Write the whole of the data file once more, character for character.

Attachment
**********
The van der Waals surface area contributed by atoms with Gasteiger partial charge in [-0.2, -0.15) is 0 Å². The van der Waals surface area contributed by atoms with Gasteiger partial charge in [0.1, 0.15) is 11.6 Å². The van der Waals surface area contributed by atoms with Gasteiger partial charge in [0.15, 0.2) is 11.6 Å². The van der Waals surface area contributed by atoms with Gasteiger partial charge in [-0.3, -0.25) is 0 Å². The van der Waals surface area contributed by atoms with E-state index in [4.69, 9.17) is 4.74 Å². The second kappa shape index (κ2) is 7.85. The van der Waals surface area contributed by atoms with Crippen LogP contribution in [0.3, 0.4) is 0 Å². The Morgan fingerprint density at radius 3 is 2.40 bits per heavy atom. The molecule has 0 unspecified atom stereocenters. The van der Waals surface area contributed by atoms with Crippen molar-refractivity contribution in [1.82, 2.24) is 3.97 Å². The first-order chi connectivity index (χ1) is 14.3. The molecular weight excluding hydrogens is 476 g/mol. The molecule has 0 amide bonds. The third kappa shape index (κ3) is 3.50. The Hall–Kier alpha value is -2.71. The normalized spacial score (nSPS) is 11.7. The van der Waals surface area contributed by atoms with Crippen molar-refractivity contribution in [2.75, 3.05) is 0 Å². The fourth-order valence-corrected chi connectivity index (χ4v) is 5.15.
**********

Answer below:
The van der Waals surface area contributed by atoms with Gasteiger partial charge in [-0.2, -0.15) is 0 Å². The van der Waals surface area contributed by atoms with Gasteiger partial charge in [0.1, 0.15) is 11.6 Å². The van der Waals surface area contributed by atoms with Gasteiger partial charge in [0.15, 0.2) is 11.6 Å². The van der Waals surface area contributed by atoms with Gasteiger partial charge in [-0.3, -0.25) is 0 Å². The van der Waals surface area contributed by atoms with E-state index in [4.69, 9.17) is 4.74 Å². The second kappa shape index (κ2) is 7.85. The van der Waals surface area contributed by atoms with Crippen LogP contribution in [0.3, 0.4) is 0 Å². The Morgan fingerprint density at radius 3 is 2.40 bits per heavy atom. The molecule has 0 unspecified atom stereocenters. The van der Waals surface area contributed by atoms with Crippen molar-refractivity contribution in [1.82, 2.24) is 3.97 Å². The first-order chi connectivity index (χ1) is 14.3. The molecular weight excluding hydrogens is 476 g/mol. The molecule has 0 amide bonds. The third kappa shape index (κ3) is 3.50. The Hall–Kier alpha value is -2.71. The normalized spacial score (nSPS) is 11.7. The van der Waals surface area contributed by atoms with Crippen molar-refractivity contribution in [2.75, 3.05) is 0 Å². The fourth-order valence-corrected chi connectivity index (χ4v) is 5.15.